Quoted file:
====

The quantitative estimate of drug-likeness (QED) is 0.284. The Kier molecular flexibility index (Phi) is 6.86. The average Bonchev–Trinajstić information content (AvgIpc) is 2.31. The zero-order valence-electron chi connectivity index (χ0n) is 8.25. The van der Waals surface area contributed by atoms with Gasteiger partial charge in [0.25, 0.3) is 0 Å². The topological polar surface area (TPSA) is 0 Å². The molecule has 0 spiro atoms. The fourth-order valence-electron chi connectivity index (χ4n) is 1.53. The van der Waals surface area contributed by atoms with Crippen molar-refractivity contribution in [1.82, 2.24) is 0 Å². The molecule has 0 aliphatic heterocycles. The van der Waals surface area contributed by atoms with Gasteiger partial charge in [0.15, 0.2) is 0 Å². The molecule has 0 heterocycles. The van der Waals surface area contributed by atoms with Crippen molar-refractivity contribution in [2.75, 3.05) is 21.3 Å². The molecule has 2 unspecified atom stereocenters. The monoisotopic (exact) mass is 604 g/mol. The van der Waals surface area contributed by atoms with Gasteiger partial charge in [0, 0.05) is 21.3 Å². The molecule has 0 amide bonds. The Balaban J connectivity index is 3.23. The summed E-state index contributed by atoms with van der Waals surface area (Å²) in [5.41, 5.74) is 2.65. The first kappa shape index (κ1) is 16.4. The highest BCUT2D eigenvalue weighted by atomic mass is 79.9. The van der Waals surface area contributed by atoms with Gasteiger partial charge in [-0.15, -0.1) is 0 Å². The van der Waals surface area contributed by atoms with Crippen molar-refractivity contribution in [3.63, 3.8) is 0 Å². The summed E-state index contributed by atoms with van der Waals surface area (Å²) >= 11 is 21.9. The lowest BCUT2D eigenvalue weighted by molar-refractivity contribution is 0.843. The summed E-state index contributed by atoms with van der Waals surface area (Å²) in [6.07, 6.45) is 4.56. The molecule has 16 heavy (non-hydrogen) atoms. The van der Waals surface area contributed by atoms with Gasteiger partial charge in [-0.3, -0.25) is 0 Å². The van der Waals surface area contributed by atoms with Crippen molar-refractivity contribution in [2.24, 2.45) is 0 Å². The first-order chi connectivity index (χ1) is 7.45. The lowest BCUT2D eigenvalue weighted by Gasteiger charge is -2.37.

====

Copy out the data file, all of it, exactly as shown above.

The quantitative estimate of drug-likeness (QED) is 0.284. The Kier molecular flexibility index (Phi) is 6.86. The average Bonchev–Trinajstić information content (AvgIpc) is 2.31. The zero-order valence-electron chi connectivity index (χ0n) is 8.25. The van der Waals surface area contributed by atoms with Gasteiger partial charge in [0.25, 0.3) is 0 Å². The topological polar surface area (TPSA) is 0 Å². The molecule has 0 spiro atoms. The fourth-order valence-electron chi connectivity index (χ4n) is 1.53. The van der Waals surface area contributed by atoms with Crippen molar-refractivity contribution in [1.82, 2.24) is 0 Å². The molecule has 0 aliphatic heterocycles. The van der Waals surface area contributed by atoms with Gasteiger partial charge in [0.15, 0.2) is 0 Å². The molecule has 0 heterocycles. The van der Waals surface area contributed by atoms with Crippen molar-refractivity contribution in [2.75, 3.05) is 21.3 Å². The molecule has 2 unspecified atom stereocenters. The monoisotopic (exact) mass is 604 g/mol. The van der Waals surface area contributed by atoms with Gasteiger partial charge in [0, 0.05) is 21.3 Å². The molecule has 0 amide bonds. The Balaban J connectivity index is 3.23. The summed E-state index contributed by atoms with van der Waals surface area (Å²) in [5.41, 5.74) is 2.65. The first kappa shape index (κ1) is 16.4. The highest BCUT2D eigenvalue weighted by atomic mass is 79.9. The van der Waals surface area contributed by atoms with Gasteiger partial charge in [-0.15, -0.1) is 0 Å². The van der Waals surface area contributed by atoms with Crippen molar-refractivity contribution in [3.63, 3.8) is 0 Å². The summed E-state index contributed by atoms with van der Waals surface area (Å²) >= 11 is 21.9. The lowest BCUT2D eigenvalue weighted by molar-refractivity contribution is 0.843. The summed E-state index contributed by atoms with van der Waals surface area (Å²) in [6.07, 6.45) is 4.56. The molecule has 16 heavy (non-hydrogen) atoms. The van der Waals surface area contributed by atoms with Gasteiger partial charge in [-0.3, -0.25) is 0 Å². The van der Waals surface area contributed by atoms with Crippen molar-refractivity contribution in [2.24, 2.45) is 0 Å². The first-order chi connectivity index (χ1) is 7.45. The lowest BCUT2D eigenvalue weighted by Gasteiger charge is -2.37.